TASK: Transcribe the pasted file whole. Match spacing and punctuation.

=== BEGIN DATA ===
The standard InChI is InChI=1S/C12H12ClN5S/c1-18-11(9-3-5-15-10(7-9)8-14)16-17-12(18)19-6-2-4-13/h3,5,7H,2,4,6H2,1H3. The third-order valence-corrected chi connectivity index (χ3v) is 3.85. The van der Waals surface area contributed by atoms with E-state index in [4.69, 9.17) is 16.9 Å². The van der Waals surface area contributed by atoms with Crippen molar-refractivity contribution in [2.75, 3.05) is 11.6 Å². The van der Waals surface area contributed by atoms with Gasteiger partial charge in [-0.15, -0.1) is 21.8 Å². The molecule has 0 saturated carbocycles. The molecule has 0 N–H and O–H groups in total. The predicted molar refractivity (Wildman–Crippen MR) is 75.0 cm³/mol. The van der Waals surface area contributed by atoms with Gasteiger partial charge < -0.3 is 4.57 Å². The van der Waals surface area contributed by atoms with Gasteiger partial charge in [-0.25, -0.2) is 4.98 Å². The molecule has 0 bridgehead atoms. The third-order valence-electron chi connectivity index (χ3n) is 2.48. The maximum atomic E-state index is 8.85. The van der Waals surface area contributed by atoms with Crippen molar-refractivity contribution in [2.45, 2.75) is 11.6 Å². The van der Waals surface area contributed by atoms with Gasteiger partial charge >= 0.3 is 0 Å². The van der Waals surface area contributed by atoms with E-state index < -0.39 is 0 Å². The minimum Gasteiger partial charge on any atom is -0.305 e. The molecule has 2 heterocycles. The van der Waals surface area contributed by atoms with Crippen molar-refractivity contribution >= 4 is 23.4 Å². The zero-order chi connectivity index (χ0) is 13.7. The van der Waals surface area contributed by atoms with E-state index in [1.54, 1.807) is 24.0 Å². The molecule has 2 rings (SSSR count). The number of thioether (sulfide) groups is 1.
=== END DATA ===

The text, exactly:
The standard InChI is InChI=1S/C12H12ClN5S/c1-18-11(9-3-5-15-10(7-9)8-14)16-17-12(18)19-6-2-4-13/h3,5,7H,2,4,6H2,1H3. The third-order valence-corrected chi connectivity index (χ3v) is 3.85. The van der Waals surface area contributed by atoms with E-state index in [4.69, 9.17) is 16.9 Å². The van der Waals surface area contributed by atoms with Crippen molar-refractivity contribution in [2.75, 3.05) is 11.6 Å². The van der Waals surface area contributed by atoms with Gasteiger partial charge in [-0.15, -0.1) is 21.8 Å². The molecule has 0 saturated carbocycles. The molecule has 0 N–H and O–H groups in total. The predicted molar refractivity (Wildman–Crippen MR) is 75.0 cm³/mol. The van der Waals surface area contributed by atoms with Gasteiger partial charge < -0.3 is 4.57 Å². The van der Waals surface area contributed by atoms with Gasteiger partial charge in [-0.25, -0.2) is 4.98 Å². The molecule has 0 bridgehead atoms. The third-order valence-electron chi connectivity index (χ3n) is 2.48. The maximum atomic E-state index is 8.85. The van der Waals surface area contributed by atoms with Crippen molar-refractivity contribution in [2.45, 2.75) is 11.6 Å². The van der Waals surface area contributed by atoms with Gasteiger partial charge >= 0.3 is 0 Å². The van der Waals surface area contributed by atoms with E-state index < -0.39 is 0 Å². The minimum Gasteiger partial charge on any atom is -0.305 e. The molecule has 2 heterocycles. The van der Waals surface area contributed by atoms with Crippen molar-refractivity contribution >= 4 is 23.4 Å². The zero-order chi connectivity index (χ0) is 13.7. The van der Waals surface area contributed by atoms with E-state index in [1.54, 1.807) is 24.0 Å². The molecule has 2 rings (SSSR count). The number of thioether (sulfide) groups is 1.